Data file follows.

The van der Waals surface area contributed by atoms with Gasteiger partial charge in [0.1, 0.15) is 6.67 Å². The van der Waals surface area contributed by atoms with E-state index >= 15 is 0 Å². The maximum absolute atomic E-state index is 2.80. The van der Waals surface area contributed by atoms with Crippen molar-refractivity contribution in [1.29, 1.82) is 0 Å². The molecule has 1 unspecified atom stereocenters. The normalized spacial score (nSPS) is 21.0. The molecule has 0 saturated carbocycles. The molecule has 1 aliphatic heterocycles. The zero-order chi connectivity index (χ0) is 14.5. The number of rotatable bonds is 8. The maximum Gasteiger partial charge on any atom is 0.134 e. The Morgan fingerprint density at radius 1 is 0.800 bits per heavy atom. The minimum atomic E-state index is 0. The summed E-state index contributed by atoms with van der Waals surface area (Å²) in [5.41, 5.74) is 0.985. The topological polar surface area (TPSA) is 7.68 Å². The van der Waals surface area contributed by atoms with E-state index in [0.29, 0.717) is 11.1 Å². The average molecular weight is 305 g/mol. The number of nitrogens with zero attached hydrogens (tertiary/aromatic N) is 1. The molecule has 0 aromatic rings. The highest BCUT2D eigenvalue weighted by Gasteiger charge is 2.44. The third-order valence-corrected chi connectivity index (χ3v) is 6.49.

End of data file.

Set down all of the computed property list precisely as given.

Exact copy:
The van der Waals surface area contributed by atoms with Gasteiger partial charge in [0.1, 0.15) is 6.67 Å². The van der Waals surface area contributed by atoms with E-state index >= 15 is 0 Å². The maximum absolute atomic E-state index is 2.80. The van der Waals surface area contributed by atoms with Crippen molar-refractivity contribution in [1.29, 1.82) is 0 Å². The molecule has 1 unspecified atom stereocenters. The normalized spacial score (nSPS) is 21.0. The molecule has 0 saturated carbocycles. The molecule has 1 aliphatic heterocycles. The zero-order chi connectivity index (χ0) is 14.5. The number of rotatable bonds is 8. The maximum Gasteiger partial charge on any atom is 0.134 e. The Morgan fingerprint density at radius 1 is 0.800 bits per heavy atom. The minimum atomic E-state index is 0. The summed E-state index contributed by atoms with van der Waals surface area (Å²) in [5.41, 5.74) is 0.985. The topological polar surface area (TPSA) is 7.68 Å². The van der Waals surface area contributed by atoms with E-state index in [0.29, 0.717) is 11.1 Å². The average molecular weight is 305 g/mol. The number of nitrogens with zero attached hydrogens (tertiary/aromatic N) is 1. The molecule has 0 aromatic rings. The highest BCUT2D eigenvalue weighted by Gasteiger charge is 2.44. The third-order valence-corrected chi connectivity index (χ3v) is 6.49.